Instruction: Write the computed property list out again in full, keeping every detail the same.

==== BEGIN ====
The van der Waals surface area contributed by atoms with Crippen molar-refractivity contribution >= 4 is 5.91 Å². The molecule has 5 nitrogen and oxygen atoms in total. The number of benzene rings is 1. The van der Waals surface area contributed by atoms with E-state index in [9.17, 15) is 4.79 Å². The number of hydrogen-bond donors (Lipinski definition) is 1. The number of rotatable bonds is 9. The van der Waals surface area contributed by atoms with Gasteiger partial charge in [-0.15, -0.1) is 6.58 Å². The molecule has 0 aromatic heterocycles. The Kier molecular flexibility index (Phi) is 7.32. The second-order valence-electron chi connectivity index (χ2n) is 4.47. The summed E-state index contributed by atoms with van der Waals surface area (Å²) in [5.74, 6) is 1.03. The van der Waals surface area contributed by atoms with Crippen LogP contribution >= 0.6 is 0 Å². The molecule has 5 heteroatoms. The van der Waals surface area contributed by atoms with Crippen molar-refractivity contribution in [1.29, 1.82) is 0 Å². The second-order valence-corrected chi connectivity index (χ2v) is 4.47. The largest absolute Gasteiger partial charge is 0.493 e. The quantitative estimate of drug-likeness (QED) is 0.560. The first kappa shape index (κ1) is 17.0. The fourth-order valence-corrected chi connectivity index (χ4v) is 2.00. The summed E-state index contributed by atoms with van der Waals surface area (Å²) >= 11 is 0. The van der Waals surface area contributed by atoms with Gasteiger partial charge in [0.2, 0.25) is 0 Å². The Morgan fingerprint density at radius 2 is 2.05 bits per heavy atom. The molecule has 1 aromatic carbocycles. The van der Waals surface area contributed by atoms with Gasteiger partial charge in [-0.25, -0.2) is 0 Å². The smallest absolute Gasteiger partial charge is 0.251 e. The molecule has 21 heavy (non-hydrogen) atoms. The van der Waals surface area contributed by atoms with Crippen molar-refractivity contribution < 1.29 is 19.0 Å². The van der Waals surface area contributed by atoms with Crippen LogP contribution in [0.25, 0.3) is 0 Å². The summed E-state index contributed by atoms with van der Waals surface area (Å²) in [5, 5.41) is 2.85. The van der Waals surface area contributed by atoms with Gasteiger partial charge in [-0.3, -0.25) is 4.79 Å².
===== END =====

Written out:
The van der Waals surface area contributed by atoms with Crippen molar-refractivity contribution >= 4 is 5.91 Å². The molecule has 5 nitrogen and oxygen atoms in total. The number of benzene rings is 1. The van der Waals surface area contributed by atoms with E-state index in [9.17, 15) is 4.79 Å². The number of hydrogen-bond donors (Lipinski definition) is 1. The number of rotatable bonds is 9. The van der Waals surface area contributed by atoms with Gasteiger partial charge in [-0.15, -0.1) is 6.58 Å². The molecule has 0 aromatic heterocycles. The Kier molecular flexibility index (Phi) is 7.32. The second-order valence-electron chi connectivity index (χ2n) is 4.47. The summed E-state index contributed by atoms with van der Waals surface area (Å²) in [5.74, 6) is 1.03. The van der Waals surface area contributed by atoms with Crippen LogP contribution >= 0.6 is 0 Å². The molecule has 5 heteroatoms. The van der Waals surface area contributed by atoms with Crippen molar-refractivity contribution in [1.29, 1.82) is 0 Å². The second-order valence-corrected chi connectivity index (χ2v) is 4.47. The largest absolute Gasteiger partial charge is 0.493 e. The quantitative estimate of drug-likeness (QED) is 0.560. The first kappa shape index (κ1) is 17.0. The fourth-order valence-corrected chi connectivity index (χ4v) is 2.00. The summed E-state index contributed by atoms with van der Waals surface area (Å²) >= 11 is 0. The van der Waals surface area contributed by atoms with Gasteiger partial charge in [0.2, 0.25) is 0 Å². The Morgan fingerprint density at radius 2 is 2.05 bits per heavy atom. The molecule has 1 aromatic carbocycles. The van der Waals surface area contributed by atoms with Gasteiger partial charge in [-0.25, -0.2) is 0 Å². The smallest absolute Gasteiger partial charge is 0.251 e. The molecule has 21 heavy (non-hydrogen) atoms. The van der Waals surface area contributed by atoms with Crippen molar-refractivity contribution < 1.29 is 19.0 Å². The van der Waals surface area contributed by atoms with Crippen LogP contribution in [0.25, 0.3) is 0 Å². The summed E-state index contributed by atoms with van der Waals surface area (Å²) in [5, 5.41) is 2.85. The van der Waals surface area contributed by atoms with Gasteiger partial charge in [-0.3, -0.25) is 4.79 Å².